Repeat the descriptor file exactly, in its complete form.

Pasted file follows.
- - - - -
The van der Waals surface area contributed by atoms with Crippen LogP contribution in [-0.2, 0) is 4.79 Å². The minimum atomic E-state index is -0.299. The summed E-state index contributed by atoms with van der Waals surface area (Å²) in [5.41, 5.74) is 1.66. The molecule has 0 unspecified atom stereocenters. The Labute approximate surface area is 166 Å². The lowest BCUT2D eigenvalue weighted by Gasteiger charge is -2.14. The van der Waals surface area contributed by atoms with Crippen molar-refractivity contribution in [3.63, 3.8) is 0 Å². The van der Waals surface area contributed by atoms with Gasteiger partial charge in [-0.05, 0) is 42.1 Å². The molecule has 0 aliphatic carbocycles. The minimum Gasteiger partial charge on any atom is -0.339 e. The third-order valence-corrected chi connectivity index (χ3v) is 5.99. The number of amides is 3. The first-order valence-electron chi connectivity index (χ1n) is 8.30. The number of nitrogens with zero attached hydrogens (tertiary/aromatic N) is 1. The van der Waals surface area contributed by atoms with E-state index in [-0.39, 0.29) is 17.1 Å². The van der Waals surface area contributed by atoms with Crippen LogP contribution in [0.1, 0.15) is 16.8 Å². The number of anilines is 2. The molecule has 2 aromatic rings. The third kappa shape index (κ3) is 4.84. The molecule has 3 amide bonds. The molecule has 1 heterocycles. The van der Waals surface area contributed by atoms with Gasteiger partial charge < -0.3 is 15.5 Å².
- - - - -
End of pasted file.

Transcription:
The van der Waals surface area contributed by atoms with Crippen LogP contribution in [-0.2, 0) is 4.79 Å². The minimum atomic E-state index is -0.299. The summed E-state index contributed by atoms with van der Waals surface area (Å²) in [5.41, 5.74) is 1.66. The molecule has 0 unspecified atom stereocenters. The Labute approximate surface area is 166 Å². The lowest BCUT2D eigenvalue weighted by Gasteiger charge is -2.14. The van der Waals surface area contributed by atoms with Crippen molar-refractivity contribution in [3.63, 3.8) is 0 Å². The van der Waals surface area contributed by atoms with Gasteiger partial charge in [-0.05, 0) is 42.1 Å². The molecule has 0 aliphatic carbocycles. The minimum Gasteiger partial charge on any atom is -0.339 e. The third-order valence-corrected chi connectivity index (χ3v) is 5.99. The number of amides is 3. The first-order valence-electron chi connectivity index (χ1n) is 8.30. The number of nitrogens with zero attached hydrogens (tertiary/aromatic N) is 1. The van der Waals surface area contributed by atoms with E-state index in [-0.39, 0.29) is 17.1 Å². The van der Waals surface area contributed by atoms with Crippen LogP contribution in [0.1, 0.15) is 16.8 Å². The number of anilines is 2. The molecule has 2 aromatic rings. The third kappa shape index (κ3) is 4.84. The molecule has 3 amide bonds. The molecule has 1 heterocycles. The van der Waals surface area contributed by atoms with Gasteiger partial charge < -0.3 is 15.5 Å².